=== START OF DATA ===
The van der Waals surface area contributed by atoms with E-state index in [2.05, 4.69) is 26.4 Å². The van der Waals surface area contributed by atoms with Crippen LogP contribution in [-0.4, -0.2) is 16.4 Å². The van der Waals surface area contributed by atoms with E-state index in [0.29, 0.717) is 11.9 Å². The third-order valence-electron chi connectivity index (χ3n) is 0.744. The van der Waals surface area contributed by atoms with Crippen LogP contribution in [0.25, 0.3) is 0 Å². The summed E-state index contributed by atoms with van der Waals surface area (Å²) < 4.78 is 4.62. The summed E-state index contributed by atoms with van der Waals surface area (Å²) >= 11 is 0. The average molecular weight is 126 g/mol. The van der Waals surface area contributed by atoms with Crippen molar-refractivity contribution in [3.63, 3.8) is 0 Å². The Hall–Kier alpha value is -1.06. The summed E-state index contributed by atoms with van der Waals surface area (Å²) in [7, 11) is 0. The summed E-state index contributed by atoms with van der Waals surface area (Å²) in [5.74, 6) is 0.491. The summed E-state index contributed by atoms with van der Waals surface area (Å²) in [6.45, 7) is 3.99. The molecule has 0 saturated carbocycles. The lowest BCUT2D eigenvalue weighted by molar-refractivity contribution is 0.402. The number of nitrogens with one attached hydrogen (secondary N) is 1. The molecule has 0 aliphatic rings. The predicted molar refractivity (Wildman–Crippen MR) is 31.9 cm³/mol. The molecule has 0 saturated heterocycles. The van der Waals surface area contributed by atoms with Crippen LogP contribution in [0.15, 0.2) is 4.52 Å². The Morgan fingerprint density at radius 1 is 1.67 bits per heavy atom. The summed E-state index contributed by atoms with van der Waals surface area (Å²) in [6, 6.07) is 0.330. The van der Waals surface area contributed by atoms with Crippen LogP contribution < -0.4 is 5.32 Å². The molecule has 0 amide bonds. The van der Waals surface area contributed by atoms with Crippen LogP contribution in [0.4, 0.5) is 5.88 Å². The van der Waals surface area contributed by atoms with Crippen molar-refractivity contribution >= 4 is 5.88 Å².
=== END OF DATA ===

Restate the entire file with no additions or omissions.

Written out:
The van der Waals surface area contributed by atoms with E-state index in [2.05, 4.69) is 26.4 Å². The van der Waals surface area contributed by atoms with Crippen LogP contribution in [-0.4, -0.2) is 16.4 Å². The van der Waals surface area contributed by atoms with E-state index in [0.29, 0.717) is 11.9 Å². The third-order valence-electron chi connectivity index (χ3n) is 0.744. The van der Waals surface area contributed by atoms with Crippen LogP contribution in [0.25, 0.3) is 0 Å². The summed E-state index contributed by atoms with van der Waals surface area (Å²) < 4.78 is 4.62. The summed E-state index contributed by atoms with van der Waals surface area (Å²) >= 11 is 0. The average molecular weight is 126 g/mol. The van der Waals surface area contributed by atoms with Crippen molar-refractivity contribution in [3.63, 3.8) is 0 Å². The Hall–Kier alpha value is -1.06. The summed E-state index contributed by atoms with van der Waals surface area (Å²) in [7, 11) is 0. The summed E-state index contributed by atoms with van der Waals surface area (Å²) in [5.74, 6) is 0.491. The summed E-state index contributed by atoms with van der Waals surface area (Å²) in [6.45, 7) is 3.99. The molecule has 0 saturated carbocycles. The lowest BCUT2D eigenvalue weighted by molar-refractivity contribution is 0.402. The number of nitrogens with one attached hydrogen (secondary N) is 1. The molecule has 0 aliphatic rings. The predicted molar refractivity (Wildman–Crippen MR) is 31.9 cm³/mol. The molecule has 0 saturated heterocycles. The van der Waals surface area contributed by atoms with Crippen LogP contribution in [0.15, 0.2) is 4.52 Å². The Morgan fingerprint density at radius 1 is 1.67 bits per heavy atom. The summed E-state index contributed by atoms with van der Waals surface area (Å²) in [6, 6.07) is 0.330. The van der Waals surface area contributed by atoms with Crippen LogP contribution < -0.4 is 5.32 Å². The molecule has 0 amide bonds. The van der Waals surface area contributed by atoms with Crippen LogP contribution in [0.4, 0.5) is 5.88 Å². The van der Waals surface area contributed by atoms with Crippen molar-refractivity contribution >= 4 is 5.88 Å².